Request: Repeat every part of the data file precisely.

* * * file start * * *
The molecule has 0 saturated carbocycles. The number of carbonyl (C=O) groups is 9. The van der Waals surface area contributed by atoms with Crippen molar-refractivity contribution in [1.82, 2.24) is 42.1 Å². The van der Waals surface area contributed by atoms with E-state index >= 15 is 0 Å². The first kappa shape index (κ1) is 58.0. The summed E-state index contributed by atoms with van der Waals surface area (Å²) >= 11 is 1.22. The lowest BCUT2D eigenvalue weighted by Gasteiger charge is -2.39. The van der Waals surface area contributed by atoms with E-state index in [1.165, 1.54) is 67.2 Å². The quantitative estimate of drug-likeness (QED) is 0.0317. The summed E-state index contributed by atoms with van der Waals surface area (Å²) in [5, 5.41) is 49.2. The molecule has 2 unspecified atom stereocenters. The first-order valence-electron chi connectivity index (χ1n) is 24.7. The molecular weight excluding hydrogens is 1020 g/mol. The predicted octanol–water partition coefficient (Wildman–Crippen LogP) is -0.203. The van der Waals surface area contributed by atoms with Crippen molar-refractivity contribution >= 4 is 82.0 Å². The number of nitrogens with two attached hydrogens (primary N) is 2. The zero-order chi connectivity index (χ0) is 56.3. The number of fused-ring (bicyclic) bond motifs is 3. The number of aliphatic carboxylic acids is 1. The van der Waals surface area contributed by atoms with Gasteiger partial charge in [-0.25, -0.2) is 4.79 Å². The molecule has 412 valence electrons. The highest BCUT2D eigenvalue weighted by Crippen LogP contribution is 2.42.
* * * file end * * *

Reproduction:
The molecule has 0 saturated carbocycles. The number of carbonyl (C=O) groups is 9. The van der Waals surface area contributed by atoms with Crippen molar-refractivity contribution in [1.82, 2.24) is 42.1 Å². The van der Waals surface area contributed by atoms with E-state index >= 15 is 0 Å². The first kappa shape index (κ1) is 58.0. The summed E-state index contributed by atoms with van der Waals surface area (Å²) >= 11 is 1.22. The lowest BCUT2D eigenvalue weighted by Gasteiger charge is -2.39. The van der Waals surface area contributed by atoms with E-state index in [1.165, 1.54) is 67.2 Å². The quantitative estimate of drug-likeness (QED) is 0.0317. The summed E-state index contributed by atoms with van der Waals surface area (Å²) in [5, 5.41) is 49.2. The molecule has 2 unspecified atom stereocenters. The first-order valence-electron chi connectivity index (χ1n) is 24.7. The molecular weight excluding hydrogens is 1020 g/mol. The predicted octanol–water partition coefficient (Wildman–Crippen LogP) is -0.203. The van der Waals surface area contributed by atoms with Crippen molar-refractivity contribution >= 4 is 82.0 Å². The number of nitrogens with two attached hydrogens (primary N) is 2. The zero-order chi connectivity index (χ0) is 56.3. The number of fused-ring (bicyclic) bond motifs is 3. The number of aliphatic carboxylic acids is 1. The van der Waals surface area contributed by atoms with Gasteiger partial charge in [-0.25, -0.2) is 4.79 Å². The molecule has 412 valence electrons. The highest BCUT2D eigenvalue weighted by Crippen LogP contribution is 2.42.